Some sellers accept returns, but charge a restocking fee. What is this? They feel that they will be out of pocket and the return involves them in a number of expenses. For this reason, while they do accept the item back, you will not get the full payment price refunded. Restocking fees can be as much as 25%, so pay attention.
Don't abuse the seller's returns policy. Don't use the item and then return it. I know that it takes exactly one look - within a minute the buyer knows whether the piece is right for them. So, do not procrastinate. If you are not happy with the item you chose, notify the seller immediately. An apology is in order. Remember, you are putting the seller out and they do not have to accept the return. Make it as pleasant as possible for both of you. You never know, you might find something else that you like and can't live without. You don't want to burn your bridges. We all want to enjoy the process, so play nice.
Part VII: tips for buying on the internet.
The following advice about buying on the internet might seem like a no-brainer to you, but it also might make the difference between a fun, successful transaction and frustration, aggravation and even financial loss. You want something unique and beautiful that you can enjoy forever and then pass on to your children and their children. So here is some pen-ultimate advice about buying on the internet to help you achieve those aims.
Don't ask the dealer where he got the item. It's none of your business. Be tactful. The item might be similar to something your granny had, but it is not yours and don't imply that the seller stole it from your family.
In general, there is nothing you can't say to a dealer if you do so politely and with respect.
None of us is infallible and we often miss details or information and often the people 'out there' know a lot more than we do. I am truly grateful when someone points out an error in a listing. When someone shares additional information - such as who a maker is - it's a great bonus. I am very happy to hear opinions, even if they detract from what I wrote. But please do it nicely.
Do check that the seller ships to your country. For personal / historic reasons, some sellers will not ship to people in particular countries. They may have had bad experience doing so in the past. Maybe, it's not fair to you, but it is their prerogative not to sell to a particular place.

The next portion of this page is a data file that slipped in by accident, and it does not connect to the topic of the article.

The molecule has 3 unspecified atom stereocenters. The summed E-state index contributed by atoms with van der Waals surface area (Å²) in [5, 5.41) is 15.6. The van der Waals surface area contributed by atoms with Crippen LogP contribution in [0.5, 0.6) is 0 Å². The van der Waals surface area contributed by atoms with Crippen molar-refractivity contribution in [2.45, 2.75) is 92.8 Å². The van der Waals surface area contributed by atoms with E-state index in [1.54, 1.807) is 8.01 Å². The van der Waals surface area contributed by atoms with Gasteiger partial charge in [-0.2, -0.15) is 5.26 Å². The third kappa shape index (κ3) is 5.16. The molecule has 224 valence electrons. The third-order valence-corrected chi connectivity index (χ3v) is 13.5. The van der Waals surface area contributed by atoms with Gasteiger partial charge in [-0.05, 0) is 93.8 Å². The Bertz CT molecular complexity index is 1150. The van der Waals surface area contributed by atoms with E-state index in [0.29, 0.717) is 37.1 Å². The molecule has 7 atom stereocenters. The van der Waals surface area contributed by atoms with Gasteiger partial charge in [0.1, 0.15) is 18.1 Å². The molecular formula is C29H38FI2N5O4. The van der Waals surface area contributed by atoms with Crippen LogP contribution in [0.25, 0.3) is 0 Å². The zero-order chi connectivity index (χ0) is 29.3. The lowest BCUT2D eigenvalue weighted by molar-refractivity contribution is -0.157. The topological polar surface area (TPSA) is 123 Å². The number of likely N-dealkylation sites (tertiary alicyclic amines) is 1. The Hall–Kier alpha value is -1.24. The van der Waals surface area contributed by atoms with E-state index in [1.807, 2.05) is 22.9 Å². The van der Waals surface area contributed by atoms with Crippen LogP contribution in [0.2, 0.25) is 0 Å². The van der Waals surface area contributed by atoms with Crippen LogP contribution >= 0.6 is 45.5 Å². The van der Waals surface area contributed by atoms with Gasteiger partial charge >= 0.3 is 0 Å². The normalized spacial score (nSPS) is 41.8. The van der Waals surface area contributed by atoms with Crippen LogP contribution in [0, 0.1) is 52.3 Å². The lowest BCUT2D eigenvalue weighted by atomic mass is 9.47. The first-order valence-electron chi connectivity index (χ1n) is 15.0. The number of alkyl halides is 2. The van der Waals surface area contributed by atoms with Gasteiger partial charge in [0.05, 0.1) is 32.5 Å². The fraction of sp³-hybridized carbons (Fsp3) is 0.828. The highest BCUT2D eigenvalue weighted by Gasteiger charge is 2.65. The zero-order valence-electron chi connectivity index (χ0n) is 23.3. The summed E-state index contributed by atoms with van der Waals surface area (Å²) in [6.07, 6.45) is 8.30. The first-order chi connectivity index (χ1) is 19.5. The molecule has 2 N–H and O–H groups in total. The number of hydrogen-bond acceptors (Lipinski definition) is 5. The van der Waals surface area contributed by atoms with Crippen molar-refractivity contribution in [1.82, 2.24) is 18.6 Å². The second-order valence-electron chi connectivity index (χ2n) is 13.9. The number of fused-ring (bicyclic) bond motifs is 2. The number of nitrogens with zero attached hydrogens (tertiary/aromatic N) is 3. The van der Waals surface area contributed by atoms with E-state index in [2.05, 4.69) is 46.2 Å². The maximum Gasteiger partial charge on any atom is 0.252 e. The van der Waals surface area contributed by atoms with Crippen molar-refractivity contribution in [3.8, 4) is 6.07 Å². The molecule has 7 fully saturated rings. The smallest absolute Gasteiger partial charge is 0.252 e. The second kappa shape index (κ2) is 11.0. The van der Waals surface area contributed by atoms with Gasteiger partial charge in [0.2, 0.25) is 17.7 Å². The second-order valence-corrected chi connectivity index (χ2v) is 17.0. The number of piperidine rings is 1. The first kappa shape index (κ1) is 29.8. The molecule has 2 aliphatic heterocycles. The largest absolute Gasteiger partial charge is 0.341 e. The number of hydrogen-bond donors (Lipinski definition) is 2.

On the topic of shipping: Don't forget to check SHIPPING costs before you assume you have finalized the sale. For both you and the seller, the price of shipping must be taken into account. Be realistic about the price of shipping. Sellers get numerous emails demanding a lower shipping cost for items that have to be sent around the world, insured. They do not set the price of shipping and certainly not the enormous cost of insurance. Then, there are the costs of the packing materials, the trip and time taken if we need to go to the post office and the cost of delivery confirmation. In many cases, shipping should be upgraded to avoid the chances of loss or damage.
In my case, I decided to avoid this issue and simply pay for shipping, lock, stock and barrel. (Free shipping).
Before buying, check what shipping costs to you might be involved in the purchase.
Part VIII: tips for buying on the internet.
Finally, let us talk a little about ethics when buying on the internet.
In a class on ethics and behavior, I learned that it's not nice to mislead a seller into thinking you will buy from him/her when you have no such intention. If you don't mean to buy, don't put the seller to a lot of unnecessary trouble. For sure you should ask for information such as extra pictures and details when they are missing from a description and you need to know to make an informed choice, but if you are not going to buy the item anyway, why put the seller to all that trouble?
Is it ethical when buying on the internet to drive a dealer crazy with a million demands if you are not genuinely interested in buying the item? What are your intentions? I've had people request countless extra pictures, measurements from strange angles and a host of other work-intensive questions. Very often, I rightly guess that this person has no real interest in actually buying. If the description lacks relevant data, all is well, but often we get tire-kickers: people who simply waste my time. I see this as a serious part of ethics when buying on the internet.
Is it ethical to return items for made up reasons? At best, give the true reason. Don't buy if you don't mean to keep the item. Obviously, do not wear / use it and then return it. I accept returns for any reason (within a reasonable time frame) as I don't want unhappy customers. There are those who take unfair advantage of my policy. Believe it or not, I've had returns because: it didn't match the curtains; it didn't match their complexion; their hot water heater broke. One return even I did not accept was 3 years after buying an item, the person decided to stop collecting and return the item.
Buying on the internet has many advantages. From the comfort of your home, in you ‘jammies’, you can buy the most magnificent antique jewelry at great prices. You often have much better terms than when you buy from a brick and mortar institution or auction house. Most sellers on the internet are reputable and ethical. However, there is some responsibility you must take to ensure a successful transaction.